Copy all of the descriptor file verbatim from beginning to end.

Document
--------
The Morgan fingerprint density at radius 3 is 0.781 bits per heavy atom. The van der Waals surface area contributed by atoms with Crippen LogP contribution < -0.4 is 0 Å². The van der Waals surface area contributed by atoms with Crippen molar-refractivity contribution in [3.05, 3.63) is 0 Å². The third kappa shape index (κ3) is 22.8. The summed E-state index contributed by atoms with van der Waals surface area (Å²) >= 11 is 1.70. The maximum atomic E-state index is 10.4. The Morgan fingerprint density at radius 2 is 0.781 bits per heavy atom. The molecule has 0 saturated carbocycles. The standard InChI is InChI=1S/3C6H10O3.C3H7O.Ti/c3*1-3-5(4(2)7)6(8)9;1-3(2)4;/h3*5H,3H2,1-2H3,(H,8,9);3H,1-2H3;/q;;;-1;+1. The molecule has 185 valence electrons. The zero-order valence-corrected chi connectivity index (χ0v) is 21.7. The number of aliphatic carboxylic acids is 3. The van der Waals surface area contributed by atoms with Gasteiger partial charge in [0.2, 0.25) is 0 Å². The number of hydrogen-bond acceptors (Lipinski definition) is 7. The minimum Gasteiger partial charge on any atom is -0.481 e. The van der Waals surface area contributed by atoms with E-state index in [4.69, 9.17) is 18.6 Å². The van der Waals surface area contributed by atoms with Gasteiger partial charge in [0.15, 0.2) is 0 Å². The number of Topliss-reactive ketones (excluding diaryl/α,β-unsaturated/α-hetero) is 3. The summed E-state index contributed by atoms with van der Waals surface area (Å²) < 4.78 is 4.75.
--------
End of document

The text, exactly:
The Morgan fingerprint density at radius 3 is 0.781 bits per heavy atom. The van der Waals surface area contributed by atoms with Crippen LogP contribution < -0.4 is 0 Å². The van der Waals surface area contributed by atoms with Crippen molar-refractivity contribution in [3.05, 3.63) is 0 Å². The third kappa shape index (κ3) is 22.8. The summed E-state index contributed by atoms with van der Waals surface area (Å²) >= 11 is 1.70. The maximum atomic E-state index is 10.4. The Morgan fingerprint density at radius 2 is 0.781 bits per heavy atom. The molecule has 0 saturated carbocycles. The standard InChI is InChI=1S/3C6H10O3.C3H7O.Ti/c3*1-3-5(4(2)7)6(8)9;1-3(2)4;/h3*5H,3H2,1-2H3,(H,8,9);3H,1-2H3;/q;;;-1;+1. The molecule has 185 valence electrons. The zero-order valence-corrected chi connectivity index (χ0v) is 21.7. The number of aliphatic carboxylic acids is 3. The van der Waals surface area contributed by atoms with Gasteiger partial charge in [0.2, 0.25) is 0 Å². The number of hydrogen-bond acceptors (Lipinski definition) is 7. The minimum Gasteiger partial charge on any atom is -0.481 e. The van der Waals surface area contributed by atoms with E-state index in [4.69, 9.17) is 18.6 Å². The van der Waals surface area contributed by atoms with Gasteiger partial charge in [0.15, 0.2) is 0 Å². The number of Topliss-reactive ketones (excluding diaryl/α,β-unsaturated/α-hetero) is 3. The summed E-state index contributed by atoms with van der Waals surface area (Å²) < 4.78 is 4.75.